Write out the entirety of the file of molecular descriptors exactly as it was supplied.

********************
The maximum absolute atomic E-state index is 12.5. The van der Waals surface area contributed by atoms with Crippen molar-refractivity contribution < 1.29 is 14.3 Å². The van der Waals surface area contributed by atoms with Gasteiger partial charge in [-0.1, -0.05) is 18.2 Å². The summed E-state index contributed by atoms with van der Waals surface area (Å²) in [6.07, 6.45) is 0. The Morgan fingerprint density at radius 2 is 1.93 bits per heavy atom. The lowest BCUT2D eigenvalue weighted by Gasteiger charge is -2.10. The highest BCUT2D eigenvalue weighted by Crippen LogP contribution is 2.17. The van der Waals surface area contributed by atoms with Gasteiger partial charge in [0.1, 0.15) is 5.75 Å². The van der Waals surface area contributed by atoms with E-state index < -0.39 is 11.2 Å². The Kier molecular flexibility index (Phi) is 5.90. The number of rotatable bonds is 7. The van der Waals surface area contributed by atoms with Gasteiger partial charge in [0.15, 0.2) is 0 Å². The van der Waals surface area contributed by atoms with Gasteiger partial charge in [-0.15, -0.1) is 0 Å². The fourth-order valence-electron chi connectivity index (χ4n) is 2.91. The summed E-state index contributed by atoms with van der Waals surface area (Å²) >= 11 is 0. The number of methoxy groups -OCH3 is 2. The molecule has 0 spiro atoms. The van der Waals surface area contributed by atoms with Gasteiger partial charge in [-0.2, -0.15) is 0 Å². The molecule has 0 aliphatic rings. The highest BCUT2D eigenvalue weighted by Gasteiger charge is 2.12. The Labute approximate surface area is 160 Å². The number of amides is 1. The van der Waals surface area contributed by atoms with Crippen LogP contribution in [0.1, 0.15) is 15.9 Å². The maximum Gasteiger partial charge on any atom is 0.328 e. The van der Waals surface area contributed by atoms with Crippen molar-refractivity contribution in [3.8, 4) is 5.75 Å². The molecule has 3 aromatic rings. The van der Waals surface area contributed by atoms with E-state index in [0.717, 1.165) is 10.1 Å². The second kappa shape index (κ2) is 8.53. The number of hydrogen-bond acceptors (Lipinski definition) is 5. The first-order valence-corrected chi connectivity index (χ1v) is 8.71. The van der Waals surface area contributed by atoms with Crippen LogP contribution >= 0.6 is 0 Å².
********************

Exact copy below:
The maximum absolute atomic E-state index is 12.5. The van der Waals surface area contributed by atoms with Crippen molar-refractivity contribution < 1.29 is 14.3 Å². The van der Waals surface area contributed by atoms with Gasteiger partial charge in [-0.1, -0.05) is 18.2 Å². The summed E-state index contributed by atoms with van der Waals surface area (Å²) in [6.07, 6.45) is 0. The Morgan fingerprint density at radius 2 is 1.93 bits per heavy atom. The lowest BCUT2D eigenvalue weighted by Gasteiger charge is -2.10. The highest BCUT2D eigenvalue weighted by Crippen LogP contribution is 2.17. The van der Waals surface area contributed by atoms with Gasteiger partial charge in [0.1, 0.15) is 5.75 Å². The van der Waals surface area contributed by atoms with E-state index < -0.39 is 11.2 Å². The Kier molecular flexibility index (Phi) is 5.90. The number of rotatable bonds is 7. The van der Waals surface area contributed by atoms with Gasteiger partial charge in [0.15, 0.2) is 0 Å². The van der Waals surface area contributed by atoms with Gasteiger partial charge in [-0.15, -0.1) is 0 Å². The fourth-order valence-electron chi connectivity index (χ4n) is 2.91. The summed E-state index contributed by atoms with van der Waals surface area (Å²) >= 11 is 0. The number of methoxy groups -OCH3 is 2. The molecule has 0 spiro atoms. The van der Waals surface area contributed by atoms with Gasteiger partial charge in [-0.2, -0.15) is 0 Å². The molecule has 0 aliphatic rings. The highest BCUT2D eigenvalue weighted by Gasteiger charge is 2.12. The Labute approximate surface area is 160 Å². The number of amides is 1. The van der Waals surface area contributed by atoms with Crippen LogP contribution in [0.1, 0.15) is 15.9 Å². The maximum Gasteiger partial charge on any atom is 0.328 e. The van der Waals surface area contributed by atoms with Crippen molar-refractivity contribution in [3.8, 4) is 5.75 Å². The molecule has 3 aromatic rings. The van der Waals surface area contributed by atoms with E-state index in [0.717, 1.165) is 10.1 Å². The second kappa shape index (κ2) is 8.53. The number of hydrogen-bond acceptors (Lipinski definition) is 5. The first-order valence-corrected chi connectivity index (χ1v) is 8.71. The van der Waals surface area contributed by atoms with Crippen LogP contribution >= 0.6 is 0 Å².